Milton Inn operator goes urban Lease dispute spurs move to Fells Point inn by four-star staff

Restaurant

September 09, 1997|By Jay Apperson | Jay Apperson,SUN STAFF

The operator of the Milton Inn restaurant, which is set to close next week amid a dispute over the lease on the Baltimore County landmark, said yesterday that he will open a restaurant in another historic building -- this one in Fells Point.

Lynn Patrick, who has operated the restaurant at the Milton Inn for three years, said he will shift to the Admiral Fell Inn in late fall. He and key staff members from the Milton Inn will take over the space now occupied by Savannah, a restaurant that has earned raves for its Southern-inspired cuisine.

Savannah, in turn, will move to larger quarters closer to the Inner Harbor.

Meanwhile, the owners of the 18th-century Milton Inn are seeking a new tenant who can move in within the next few months.

At the Admiral Fell Inn, Patrick and his team will serve their high-end American cuisine in rooms with exposed brick and wood ceiling beams -- much like the atmosphere at the Milton Inn.

"This building has a setting, too," said Dominik Eckenstein, managing partner of the Admiral Fell Inn. "The team is going from one inn to another inn, from a country inn to an urban inn."

The Admiral Fell Inn, a complex of eight adjoining buildings at the foot of Broadway, is a member of the National Trust for Historic Preservation's Historic Hotels of America. A hotel opened there in 1985 in buildings dating to the 1850s. This year, the inn completed a $6.5 million expansion and renovation to become an 80-room "boutique hotel" with three restaurants.

Several months ago, the operators of Savannah set their sights on a larger venue in the emerging Inner Harbor East area. Tony Foreman, who operates Savannah with his wife, chef Cindy Wolf, said they will open this fall in the Sylvan Learning Center office building on Lancaster Street.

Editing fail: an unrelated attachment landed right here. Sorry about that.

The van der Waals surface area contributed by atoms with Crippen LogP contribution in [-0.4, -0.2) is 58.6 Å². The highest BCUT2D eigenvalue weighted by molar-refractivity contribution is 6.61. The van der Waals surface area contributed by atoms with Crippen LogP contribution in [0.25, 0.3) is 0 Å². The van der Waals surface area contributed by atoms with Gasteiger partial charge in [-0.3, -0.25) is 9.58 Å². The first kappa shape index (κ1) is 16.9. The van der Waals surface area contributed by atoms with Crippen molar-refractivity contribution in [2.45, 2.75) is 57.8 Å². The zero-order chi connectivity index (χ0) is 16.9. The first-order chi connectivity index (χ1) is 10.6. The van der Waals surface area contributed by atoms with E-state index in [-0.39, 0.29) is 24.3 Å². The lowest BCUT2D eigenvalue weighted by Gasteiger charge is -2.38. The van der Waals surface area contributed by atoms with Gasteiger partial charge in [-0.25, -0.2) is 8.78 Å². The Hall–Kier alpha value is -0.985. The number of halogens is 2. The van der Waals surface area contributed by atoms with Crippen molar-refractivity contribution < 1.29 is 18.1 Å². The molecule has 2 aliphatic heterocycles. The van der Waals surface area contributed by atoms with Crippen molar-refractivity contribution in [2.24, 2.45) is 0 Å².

"It's a bigger spot and it's right on the water," Foreman said yesterday. "That development is going to be extremely exciting in the next several years, and we want to be a cornerstone."

Patrick's negotiations for a new 10-year lease at the Milton Inn broke down this year. He complained that the rent -- about $14,000 a month -- and the cost of maintaining the aged building in Sparks were a financial drain on the restaurant.

He began to look for a new location -- one with enough history to "transfer the concept" that drew acclaim at the Milton Inn and with enough room to increase revenue by expanding his banquet business.

Eckenstein, looking for a restaurateur to take over Savannah's spot, heard about Patrick's unhappiness with his landlord at the Milton Inn. He and restaurant consultant Diane Neas drove to northern Baltimore County on a scouting mission about a month ago.

They were impressed by the service and the food at the Milton Inn. They found themselves trading bites of Maryland rockfish and Pekin duck. Neas became a matchmaker, and Eckenstein and Patrick began a business courtship that led to yesterday's announcement.

Pub Date: 9/09/97

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